Steve Donahue (above) and Penn got the shocking news Tuesday that the Ivy League was cancelling its postseason tournament. (Photo: Josh Verlin/CoBL)
Josh Verlin (@jmverlin)
Penn’s late-season rally looked like it gave the the Quakers a chance to play two games for the Ivy League Championship.
Instead, the Quakers’ season is almost certainly over. The Ivy League announced Tuesday that both the men’s and women’s postseason tournaments, which were scheduled to be played this upcoming weekend at Harvard University, will both be cancelled due to fears over the spreading of the coronavirus (COVID-19).
Penn's players found out five minutes before an 11 AM hoops practice, then sat around for "close to an hour" and vented their feelings, according to senior guard Ryan Betley.
“I just think we’re frustrated," he said. "And being a senior, especially seeing my two good friends and teammates for four years, Dev [Goodman] and AJ [Brodeur], go out that way. We earned a spot to compete for an Ivy championship, and we got it taken away from us.
"I’m no expert, and maybe we’ll look back and say this was the right call to make," the Downingtown West grad added. "But it’s just extremely frustrating, there’s three teams with great senior classes that aren’t going to get to compete for a championship that they earned the right to compete for, and that’s the biggest thing."
“We understand and share the disappointment with student-athletes, coaches and fans who will not be able to participate in these tournaments,” Ivy League Executive Director Robin Harris said in a press release. “Regrettably, the information and recommendations presented to us from public health authorities and medical professionals have convinced us that this is the most prudent decision.”
The Ivy League also announced that it was implementing what it called “highly-restrictive, in-venue spectator limitations for all other upcoming campus athletics events,” and that it was cancelling “all out-of-season practices and competitions.”
“Following a number of league-wide discussions throughout the last several weeks, we have decided to exercise caution in the interest of student-athletes, fans and the general community,” Harris said.
The Ivy League’s decision is the most recent move by sports teams and leagues at various levels as fears continue to grow over the coronavirus, which was first identified in late 2019 and has spread all over the world.
Johns Hopkins University and Amherst College both hosted Division III NCAA Tournament games this past weekend in empty gymnasiums, while Major League Baseball, Major League Soccer, the National Basketball Association and the National Hockey League all announced this week they would be suspending opening locker room privileges for media to try and avoid close contact.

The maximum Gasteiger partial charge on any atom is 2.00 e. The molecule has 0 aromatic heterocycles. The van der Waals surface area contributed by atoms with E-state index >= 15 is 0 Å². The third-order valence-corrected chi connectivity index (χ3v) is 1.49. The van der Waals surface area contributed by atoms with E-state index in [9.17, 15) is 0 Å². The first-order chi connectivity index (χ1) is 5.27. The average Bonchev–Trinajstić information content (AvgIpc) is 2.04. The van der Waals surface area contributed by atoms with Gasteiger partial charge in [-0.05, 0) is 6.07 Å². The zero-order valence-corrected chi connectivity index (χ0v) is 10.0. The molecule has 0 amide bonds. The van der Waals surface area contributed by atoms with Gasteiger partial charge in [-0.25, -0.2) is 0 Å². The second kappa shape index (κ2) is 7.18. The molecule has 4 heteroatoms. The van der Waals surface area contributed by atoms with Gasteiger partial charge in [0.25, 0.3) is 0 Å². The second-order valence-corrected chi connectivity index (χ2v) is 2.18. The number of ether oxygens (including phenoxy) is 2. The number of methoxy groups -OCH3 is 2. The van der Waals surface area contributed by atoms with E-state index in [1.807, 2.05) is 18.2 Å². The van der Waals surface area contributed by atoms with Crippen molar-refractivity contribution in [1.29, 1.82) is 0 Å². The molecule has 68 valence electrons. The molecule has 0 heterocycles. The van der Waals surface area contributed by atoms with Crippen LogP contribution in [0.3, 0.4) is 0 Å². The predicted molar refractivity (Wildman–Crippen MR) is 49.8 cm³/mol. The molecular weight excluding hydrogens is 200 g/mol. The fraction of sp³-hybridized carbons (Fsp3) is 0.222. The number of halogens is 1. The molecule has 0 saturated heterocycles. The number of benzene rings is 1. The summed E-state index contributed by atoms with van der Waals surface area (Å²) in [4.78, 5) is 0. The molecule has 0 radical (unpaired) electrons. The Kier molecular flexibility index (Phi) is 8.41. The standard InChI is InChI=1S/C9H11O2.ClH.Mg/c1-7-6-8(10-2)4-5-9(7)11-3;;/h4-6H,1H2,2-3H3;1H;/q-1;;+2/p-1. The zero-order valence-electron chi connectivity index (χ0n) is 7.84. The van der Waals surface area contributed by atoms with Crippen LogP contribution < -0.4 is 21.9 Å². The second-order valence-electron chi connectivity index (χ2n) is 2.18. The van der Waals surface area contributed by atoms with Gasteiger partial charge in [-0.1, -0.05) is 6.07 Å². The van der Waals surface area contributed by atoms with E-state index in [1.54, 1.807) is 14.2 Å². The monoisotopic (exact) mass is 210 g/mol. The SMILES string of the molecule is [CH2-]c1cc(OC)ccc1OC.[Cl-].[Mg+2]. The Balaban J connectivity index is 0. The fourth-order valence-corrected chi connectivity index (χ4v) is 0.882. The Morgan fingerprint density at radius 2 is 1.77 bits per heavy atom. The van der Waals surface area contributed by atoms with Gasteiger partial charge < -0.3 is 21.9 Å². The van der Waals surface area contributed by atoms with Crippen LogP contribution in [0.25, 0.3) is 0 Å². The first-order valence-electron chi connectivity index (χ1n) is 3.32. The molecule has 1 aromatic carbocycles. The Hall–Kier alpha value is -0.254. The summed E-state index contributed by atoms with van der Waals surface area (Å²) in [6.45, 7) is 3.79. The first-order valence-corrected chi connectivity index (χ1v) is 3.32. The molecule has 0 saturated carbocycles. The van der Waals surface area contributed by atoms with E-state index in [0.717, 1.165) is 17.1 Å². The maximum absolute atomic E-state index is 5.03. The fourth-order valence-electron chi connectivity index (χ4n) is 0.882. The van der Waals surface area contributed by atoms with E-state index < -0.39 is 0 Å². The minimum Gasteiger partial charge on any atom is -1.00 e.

Now the Ivy League has gone a step further, cancelling its tournament entirely. Though the reasons might be understandable, it’s still a crushing blow to Penn, Harvard, and Princeton, all of whom had hoped to compete with regular-season champs Yale in the league’s fourth-ever postseason tournament.
Yale will instead get an automatic bid to the Division I NCAA Tournament, which as of March 10 is still on as scheduled with no alterations.
The league’s release did not say why the league chose to eliminate its postseason tournament entirely instead of playing in front of a reduced or limited crowd. However, Harvard University announced Tuesday that it will transition to online-only courses starting March 23, when the school returns from spring break.
The Quakers (16-11, 8-6) were sitting on the outside of the postseason picture after a three-point loss at Yale on Feb. 28, but rallied to beat Brown, Cornell and Columbia to grab the final spot in the four-team playoff. They would have played the Bulldogs (23-7, 11-3) this upcoming Saturday in the league semifinals.
Barring an invitation to the CBI or CIT, it’s an all-too-sudden end to the careers of a terrific Penn senior class, led by Brodeur. The Northfield Mt. Hermon product became Penn’s all-time leading scorer in the season finale against Columbia, also setting the program’s blocks record and recording its first-ever triple double in a fitting final performance.
Brodeur, Penn’s leader in points (17.3), rebounds (8.9) and assists (5.2) per game, finishes his career with 1,832 points, 928 rebounds, 390 assists and 196 blocks.
Goodman, a point guard out of Germantown Academy, finished two points shy of 1,000 after averaging 13.6 ppg as a senior. Ryan Betley, who will do a grad transfer next year due to graduation regulations –– he got his degree in four years, and Penn doesn’t allow grad students to play –– averaged 11.6 ppg this season to finish with 944 for his career.
Even though he might get a chance to play in the NCAA Tournament next year, that was no consolation for the opportunity lost to get it done in the Red & Blue.
"Obviously there’s sadness that we’re never going to play in a Penn uniform again," he said. "It’s pretty heartbreaking.”
Updated at 3:15 PM EST